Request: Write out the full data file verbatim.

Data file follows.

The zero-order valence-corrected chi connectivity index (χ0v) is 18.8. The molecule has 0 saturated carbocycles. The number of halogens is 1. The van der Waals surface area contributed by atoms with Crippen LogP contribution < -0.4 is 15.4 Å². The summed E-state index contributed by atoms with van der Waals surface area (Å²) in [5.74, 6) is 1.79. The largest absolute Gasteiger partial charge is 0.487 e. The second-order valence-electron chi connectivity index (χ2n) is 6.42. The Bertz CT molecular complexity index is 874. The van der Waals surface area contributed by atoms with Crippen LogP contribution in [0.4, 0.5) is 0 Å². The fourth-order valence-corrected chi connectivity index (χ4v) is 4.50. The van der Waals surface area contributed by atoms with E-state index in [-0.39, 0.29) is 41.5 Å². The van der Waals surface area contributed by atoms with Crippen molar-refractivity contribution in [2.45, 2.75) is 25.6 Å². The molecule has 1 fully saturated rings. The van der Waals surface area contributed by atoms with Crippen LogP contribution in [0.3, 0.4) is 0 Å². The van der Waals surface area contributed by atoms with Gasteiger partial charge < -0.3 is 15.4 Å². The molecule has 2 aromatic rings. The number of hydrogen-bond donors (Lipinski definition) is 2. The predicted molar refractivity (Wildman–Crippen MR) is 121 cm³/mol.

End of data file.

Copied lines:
The zero-order valence-corrected chi connectivity index (χ0v) is 18.8. The molecule has 0 saturated carbocycles. The number of halogens is 1. The van der Waals surface area contributed by atoms with Crippen LogP contribution < -0.4 is 15.4 Å². The summed E-state index contributed by atoms with van der Waals surface area (Å²) in [5.74, 6) is 1.79. The largest absolute Gasteiger partial charge is 0.487 e. The second-order valence-electron chi connectivity index (χ2n) is 6.42. The Bertz CT molecular complexity index is 874. The van der Waals surface area contributed by atoms with Crippen LogP contribution in [0.4, 0.5) is 0 Å². The fourth-order valence-corrected chi connectivity index (χ4v) is 4.50. The van der Waals surface area contributed by atoms with E-state index in [-0.39, 0.29) is 41.5 Å². The van der Waals surface area contributed by atoms with Crippen molar-refractivity contribution in [2.45, 2.75) is 25.6 Å². The molecule has 1 fully saturated rings. The van der Waals surface area contributed by atoms with Crippen LogP contribution in [0.3, 0.4) is 0 Å². The van der Waals surface area contributed by atoms with Gasteiger partial charge < -0.3 is 15.4 Å². The molecule has 2 aromatic rings. The number of hydrogen-bond donors (Lipinski definition) is 2. The predicted molar refractivity (Wildman–Crippen MR) is 121 cm³/mol.